Is the Internet cutting into family time?

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Mom, dad, it may be time to shut down that computer and gather 'round the dinner table. The Associated Press reports that increased Internet usage along with the proliferation of social-networking sites such as Facebook and MySpace may be a reason why families are spending less time together.

A survey conducted last year by the Annenberg Center for Digital Future at the University of Southern California reports that 28 percent of Americans said they were spending less time with household family members. In 2006, that number was 11 percent.

The center, which has been conducting surveys on Americans and the Internet since 2000, found that 44 percent of Americans said they were sometimes or often ignored by family members who spent too much time using the Internet, while 48 percent said they were ignored by family members who spent too much time watching TV.

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While the Center does not blame the Internet or other forms of technology for causing families to spend less time together, researchers note that the rise in technology and the popularity of social networking are potential factors.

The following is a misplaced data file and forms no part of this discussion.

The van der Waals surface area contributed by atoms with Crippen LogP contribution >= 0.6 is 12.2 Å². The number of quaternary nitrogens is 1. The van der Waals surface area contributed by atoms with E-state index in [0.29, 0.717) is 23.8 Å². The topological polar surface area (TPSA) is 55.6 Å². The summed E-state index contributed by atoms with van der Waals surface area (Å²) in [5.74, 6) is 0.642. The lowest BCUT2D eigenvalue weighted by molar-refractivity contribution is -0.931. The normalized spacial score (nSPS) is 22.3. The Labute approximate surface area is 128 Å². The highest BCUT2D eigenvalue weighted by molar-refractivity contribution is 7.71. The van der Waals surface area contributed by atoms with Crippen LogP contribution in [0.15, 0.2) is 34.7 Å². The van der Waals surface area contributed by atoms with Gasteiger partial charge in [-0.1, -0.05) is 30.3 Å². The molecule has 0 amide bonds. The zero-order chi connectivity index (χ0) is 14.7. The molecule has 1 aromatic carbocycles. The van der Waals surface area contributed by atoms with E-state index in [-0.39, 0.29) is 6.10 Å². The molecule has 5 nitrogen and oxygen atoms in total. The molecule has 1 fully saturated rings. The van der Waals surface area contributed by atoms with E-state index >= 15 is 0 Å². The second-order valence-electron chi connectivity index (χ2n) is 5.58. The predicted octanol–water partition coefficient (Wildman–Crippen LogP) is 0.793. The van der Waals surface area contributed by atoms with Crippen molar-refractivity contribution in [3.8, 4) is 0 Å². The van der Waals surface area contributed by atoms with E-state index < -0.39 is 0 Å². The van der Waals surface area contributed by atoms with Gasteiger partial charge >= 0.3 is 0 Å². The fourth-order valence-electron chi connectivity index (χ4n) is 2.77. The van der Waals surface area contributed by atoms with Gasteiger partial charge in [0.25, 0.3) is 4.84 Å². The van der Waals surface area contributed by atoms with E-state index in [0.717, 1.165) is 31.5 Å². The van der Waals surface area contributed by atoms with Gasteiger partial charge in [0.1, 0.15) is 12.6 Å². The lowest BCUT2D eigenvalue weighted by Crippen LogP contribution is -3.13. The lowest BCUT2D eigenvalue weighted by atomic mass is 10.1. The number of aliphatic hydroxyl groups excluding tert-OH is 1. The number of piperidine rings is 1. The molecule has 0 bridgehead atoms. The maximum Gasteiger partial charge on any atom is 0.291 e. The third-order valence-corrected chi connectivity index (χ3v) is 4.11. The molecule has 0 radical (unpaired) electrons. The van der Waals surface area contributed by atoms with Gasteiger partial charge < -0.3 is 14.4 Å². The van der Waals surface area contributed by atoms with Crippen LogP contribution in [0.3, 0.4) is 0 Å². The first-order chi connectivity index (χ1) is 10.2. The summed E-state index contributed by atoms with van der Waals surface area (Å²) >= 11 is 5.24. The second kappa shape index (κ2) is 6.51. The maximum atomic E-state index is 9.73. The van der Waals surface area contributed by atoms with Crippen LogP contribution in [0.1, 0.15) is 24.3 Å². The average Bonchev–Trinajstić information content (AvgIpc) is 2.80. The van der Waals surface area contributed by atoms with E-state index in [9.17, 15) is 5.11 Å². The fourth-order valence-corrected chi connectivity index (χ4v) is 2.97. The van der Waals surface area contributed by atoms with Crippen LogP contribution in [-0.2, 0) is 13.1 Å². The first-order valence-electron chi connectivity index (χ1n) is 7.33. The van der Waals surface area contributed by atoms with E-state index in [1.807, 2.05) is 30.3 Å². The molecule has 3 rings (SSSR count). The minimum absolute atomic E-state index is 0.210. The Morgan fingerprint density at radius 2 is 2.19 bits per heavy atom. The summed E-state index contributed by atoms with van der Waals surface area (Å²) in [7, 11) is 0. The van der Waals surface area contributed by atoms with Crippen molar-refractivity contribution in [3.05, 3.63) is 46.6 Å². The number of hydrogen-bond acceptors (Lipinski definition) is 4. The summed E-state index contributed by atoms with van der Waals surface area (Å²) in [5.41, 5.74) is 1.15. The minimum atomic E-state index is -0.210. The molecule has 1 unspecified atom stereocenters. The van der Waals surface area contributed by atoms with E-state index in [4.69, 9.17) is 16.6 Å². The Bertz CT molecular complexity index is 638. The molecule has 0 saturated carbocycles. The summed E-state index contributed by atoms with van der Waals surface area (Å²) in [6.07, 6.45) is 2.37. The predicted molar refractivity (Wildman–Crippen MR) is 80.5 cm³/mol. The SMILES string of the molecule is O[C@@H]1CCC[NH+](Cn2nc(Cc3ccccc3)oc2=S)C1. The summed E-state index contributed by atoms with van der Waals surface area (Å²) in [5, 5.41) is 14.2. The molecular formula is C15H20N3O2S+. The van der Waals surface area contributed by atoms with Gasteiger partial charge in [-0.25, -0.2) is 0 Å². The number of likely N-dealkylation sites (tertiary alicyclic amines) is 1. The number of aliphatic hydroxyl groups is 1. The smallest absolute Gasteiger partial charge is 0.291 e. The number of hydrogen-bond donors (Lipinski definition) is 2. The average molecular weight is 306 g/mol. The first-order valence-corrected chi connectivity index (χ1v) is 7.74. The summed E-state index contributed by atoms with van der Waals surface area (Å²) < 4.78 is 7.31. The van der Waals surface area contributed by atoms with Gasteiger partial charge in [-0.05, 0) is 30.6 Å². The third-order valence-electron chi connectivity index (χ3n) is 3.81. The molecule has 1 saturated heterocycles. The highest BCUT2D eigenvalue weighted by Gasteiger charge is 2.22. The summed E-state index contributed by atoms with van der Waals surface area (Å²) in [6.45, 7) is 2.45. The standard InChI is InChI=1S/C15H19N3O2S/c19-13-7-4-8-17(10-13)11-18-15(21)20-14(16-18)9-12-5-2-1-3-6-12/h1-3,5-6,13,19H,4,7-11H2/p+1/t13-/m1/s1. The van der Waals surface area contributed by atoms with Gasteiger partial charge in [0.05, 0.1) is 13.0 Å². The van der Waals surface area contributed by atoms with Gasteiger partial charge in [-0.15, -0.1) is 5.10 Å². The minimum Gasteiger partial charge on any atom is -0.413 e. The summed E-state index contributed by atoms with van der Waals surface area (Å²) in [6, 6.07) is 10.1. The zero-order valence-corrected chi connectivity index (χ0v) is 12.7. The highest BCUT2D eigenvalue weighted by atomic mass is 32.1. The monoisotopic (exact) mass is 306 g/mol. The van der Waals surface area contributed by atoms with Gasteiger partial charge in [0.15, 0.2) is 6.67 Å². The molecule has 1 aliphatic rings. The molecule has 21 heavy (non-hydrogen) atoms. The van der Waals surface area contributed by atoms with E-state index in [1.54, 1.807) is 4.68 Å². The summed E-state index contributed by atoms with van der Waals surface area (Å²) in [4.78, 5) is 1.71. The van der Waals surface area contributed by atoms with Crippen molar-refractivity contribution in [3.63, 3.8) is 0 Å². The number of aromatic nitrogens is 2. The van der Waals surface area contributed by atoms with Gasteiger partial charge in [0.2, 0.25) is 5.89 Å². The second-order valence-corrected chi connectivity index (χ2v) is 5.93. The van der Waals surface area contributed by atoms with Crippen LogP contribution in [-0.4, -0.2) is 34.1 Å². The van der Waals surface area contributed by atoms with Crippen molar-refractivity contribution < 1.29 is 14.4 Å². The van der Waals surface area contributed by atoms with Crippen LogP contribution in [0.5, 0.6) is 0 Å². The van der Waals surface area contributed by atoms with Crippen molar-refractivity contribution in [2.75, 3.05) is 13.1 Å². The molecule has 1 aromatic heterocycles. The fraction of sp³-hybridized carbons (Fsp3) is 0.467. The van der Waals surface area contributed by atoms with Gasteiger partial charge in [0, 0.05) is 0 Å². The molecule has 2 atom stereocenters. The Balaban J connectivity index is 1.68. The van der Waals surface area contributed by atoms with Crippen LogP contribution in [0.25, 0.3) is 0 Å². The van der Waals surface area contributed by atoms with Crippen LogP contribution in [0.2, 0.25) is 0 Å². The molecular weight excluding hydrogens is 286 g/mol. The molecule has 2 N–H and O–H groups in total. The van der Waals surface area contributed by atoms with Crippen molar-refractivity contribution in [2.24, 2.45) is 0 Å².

In the AP story, Matthew Gilbert, a senior fellow at the center, says, "Most people think of the Internet and [our] digital future as boundless and I do, too." However, he adds, "it can't be a good thing that families are spending less face-to-face time together. Ultimately it leads to less cohesive and less communicative families."

Though watching television as a family can be a bonding activity, Mr. Gilbert notes that the Internet is mainly "one-on-one" activity, and an activity that is consuming an average 17 hours per week among Internet surfers.

Recently, Oprah Winfrey has been showcasing the "What Can You Live Without?" challenge on her daytime talk show to see if families can live without computers, cell phones, television, iPods, or video games for a week. To help bring families together and encourage communication, Ms. Winfrey lays down some rules. Among some of them: The families are instructed to cook all their meals at home, spend no more than $125 on groceries, and to plan an inexpensive family outing. The goal of the challenge is to try and help families lessen their reliance on technology. By omitting technology, Winfrey hopes families will "find out what each other's real interests are, what everybody's been thinking, what everybody's been feeling."

Nationwide, communities are taking a vacation from technology, or unplugging from their Blackberries and televisions every week in an effort to spend time with their families. Last year, The Boston Globe reported locally on this trend. In the story, reporter Keith O'Brien cites a report by the Stanford Institute for the Quantitative Study of Society, which says individuals who didn't use the Internet during a six-hour period on any given day, were more likely to spend time with family members rather than using that time to surf the Internet.

Maybe it's time to start "friending" people in person?

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